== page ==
Charles E. Blackwell

C. E. Blackwell of the firm of Edward and Blackwell, lumber dealers, was born in Waukesha County, Wisconsin, in 1849 where he was brought up and received his early training in the common schools. At manhood he followed the lumber business, buying lumber at different places and shipping into Kansas, where he was connected with the Kansas Lumber Company for some time. In February, 1888, he came to Dakota and settled in Valley City. Mr. W. C. Edwards of St. Paul is the other member of the firm.

Bibliography: Atlas of Dakota, 1884, page 234.


Charles E. Blackwell, a lumber dealer at Cooperstown, was born in Waukesha, Wisconsin in November, 1849.

His father, Charles Blackwell born in New York, moved to Wisconsin in the early 1840’s and there married Jane Moon. Charles Sr. Followed the weheelwrights trade until May 1, 1864 when he enlisted in Company B, 39th Wisconsin Volunteer Infantry. He went south with his company and died on active duty the following August.

Charles E. Blackwell also enlisted, on May 1, 1864, when less than 15 years old, as a drummer in the same regiment to which his father belonged. He was mustered in at Milwaukee and was sent to Memphis, Tennessee, where the regiment under command of Col. Butterick, remained until fall, when the troops were returned to Wisconsin and Mr. Blackwell was honorably discharged on September 1.

In November 1873 Mr. Blackwell was married to Miss Carolyn Ross, a native of Wisconsin and daughter of H. J. Ross. Their children: Charles H.,Ada married Alexander S. Anderson of Chicago, Hiram M., ad lumber merchant of Broadville, Montana.

Bibliography: Condensed from Lounsberry Volume III (1917) page 209


Charles E. Blackwell, a lumber dealer of Cooperstown, was born in Waukesha, Wisconsin, in November, 1849. His father, Charles Blackwell, a native of New York, removed to Wisconsin in the early 1840’s and there married Miss Jane Moon. He followed the wheelwright’s trade until the 1st of May, 1864, when he enlisted for service in the Civil war, becoming first Lieutenant of Company B, Thirty-ninth Wisconsin Volunteer Infantry. With his command he went south and died while engaged in active duty in the following August.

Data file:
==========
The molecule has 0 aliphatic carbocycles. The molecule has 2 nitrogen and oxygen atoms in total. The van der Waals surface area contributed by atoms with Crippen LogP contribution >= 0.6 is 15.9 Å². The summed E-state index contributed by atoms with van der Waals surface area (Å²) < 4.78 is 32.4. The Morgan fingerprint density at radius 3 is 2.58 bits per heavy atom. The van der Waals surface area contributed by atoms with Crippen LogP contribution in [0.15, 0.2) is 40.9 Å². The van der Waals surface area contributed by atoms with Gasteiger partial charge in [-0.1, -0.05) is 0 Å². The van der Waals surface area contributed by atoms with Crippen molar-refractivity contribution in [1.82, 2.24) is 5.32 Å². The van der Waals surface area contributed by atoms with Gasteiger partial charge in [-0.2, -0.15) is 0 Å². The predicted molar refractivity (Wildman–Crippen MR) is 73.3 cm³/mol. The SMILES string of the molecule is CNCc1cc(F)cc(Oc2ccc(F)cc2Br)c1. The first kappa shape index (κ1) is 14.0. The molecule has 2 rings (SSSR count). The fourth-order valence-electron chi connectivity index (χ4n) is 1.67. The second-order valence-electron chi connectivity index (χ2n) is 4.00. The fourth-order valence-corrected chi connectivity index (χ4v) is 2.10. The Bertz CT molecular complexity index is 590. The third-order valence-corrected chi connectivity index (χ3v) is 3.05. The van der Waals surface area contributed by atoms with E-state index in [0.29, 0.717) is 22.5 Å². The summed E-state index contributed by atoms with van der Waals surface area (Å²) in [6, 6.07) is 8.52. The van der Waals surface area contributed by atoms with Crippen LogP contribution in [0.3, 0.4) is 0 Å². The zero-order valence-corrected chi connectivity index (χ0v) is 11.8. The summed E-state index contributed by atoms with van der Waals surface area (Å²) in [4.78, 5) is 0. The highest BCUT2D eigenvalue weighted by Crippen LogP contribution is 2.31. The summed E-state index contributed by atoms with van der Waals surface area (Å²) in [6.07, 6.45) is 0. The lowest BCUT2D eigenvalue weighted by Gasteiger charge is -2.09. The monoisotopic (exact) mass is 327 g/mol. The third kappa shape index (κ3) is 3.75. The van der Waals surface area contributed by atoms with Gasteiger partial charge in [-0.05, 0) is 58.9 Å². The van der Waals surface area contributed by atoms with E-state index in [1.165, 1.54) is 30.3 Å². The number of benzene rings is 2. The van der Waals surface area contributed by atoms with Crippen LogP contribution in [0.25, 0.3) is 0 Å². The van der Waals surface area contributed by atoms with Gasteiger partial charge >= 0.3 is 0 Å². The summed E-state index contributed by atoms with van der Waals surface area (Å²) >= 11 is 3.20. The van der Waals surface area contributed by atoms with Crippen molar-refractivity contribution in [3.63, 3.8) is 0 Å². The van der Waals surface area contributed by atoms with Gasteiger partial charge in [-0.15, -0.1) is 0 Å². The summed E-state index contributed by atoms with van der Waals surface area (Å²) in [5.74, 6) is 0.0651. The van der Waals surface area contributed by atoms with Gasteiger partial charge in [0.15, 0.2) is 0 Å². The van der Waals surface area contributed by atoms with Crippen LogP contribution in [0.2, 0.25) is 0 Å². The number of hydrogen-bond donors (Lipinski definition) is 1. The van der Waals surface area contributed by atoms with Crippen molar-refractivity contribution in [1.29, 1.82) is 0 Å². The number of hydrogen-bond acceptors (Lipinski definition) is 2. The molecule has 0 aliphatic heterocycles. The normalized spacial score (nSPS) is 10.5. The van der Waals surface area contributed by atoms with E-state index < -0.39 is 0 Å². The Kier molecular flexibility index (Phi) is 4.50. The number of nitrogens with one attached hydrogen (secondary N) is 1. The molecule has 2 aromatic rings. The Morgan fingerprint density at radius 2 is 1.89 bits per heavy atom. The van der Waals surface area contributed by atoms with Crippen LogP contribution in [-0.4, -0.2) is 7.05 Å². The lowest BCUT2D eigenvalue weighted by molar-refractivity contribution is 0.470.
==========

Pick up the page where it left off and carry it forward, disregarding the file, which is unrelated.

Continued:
Charles E. Blackwell, the eldest in a family of four children, acquired his early education in the public schools of Waukon, Wisconsin, and on the 1st of May, 1864, when a youth of less than fifteen years, he too, offered his services to his country, joining the same regiment to which his father belonged, as a drummer. He was mustered in at Milwaukee and was sent to Memphis, Tennessee, where the regiment under command of Colonel Butterick remained until the fall, when the troops were returned Wisconsin and Mr. Blackwell was honorably discharged at Milwaukee on the 1st of September. His father had been of the organizers of the regiment and Mr. Blackwell was anxious to become a soldier, having played the drum at war meetings where recruiting was going on. He established a boys’ band of four drums and one of his companions enlisted at the same time as Mr. Blackwell, who at that date was a youth of but fourteen years and five months.

In November, 1873, Mr. Blackwell was married to Miss Carolyn Ross, a native of Wisconsin and a daughter of H. J. Ross. Their children are: Charles H., nor a resident of Seattle, Washington; Ada, the wife of Alexander S. Anderson of Chicago; and Hiram M., a lumber merchant of Broadville, Montana.

Mr. Blackwell is identified with the Grand Army of the Republic and there are few men of his years who have the right to wear the little bronze button that proclaims service in defense of the Union. He is both a York and Scottish Rite Mason, having been identified with the order for forty-three years, while for forty-two years he has been a Knight Templar. He has always been much interested in the cause of Masonry, exemplifying in his life the beneficent spirit and purpose of the craft.

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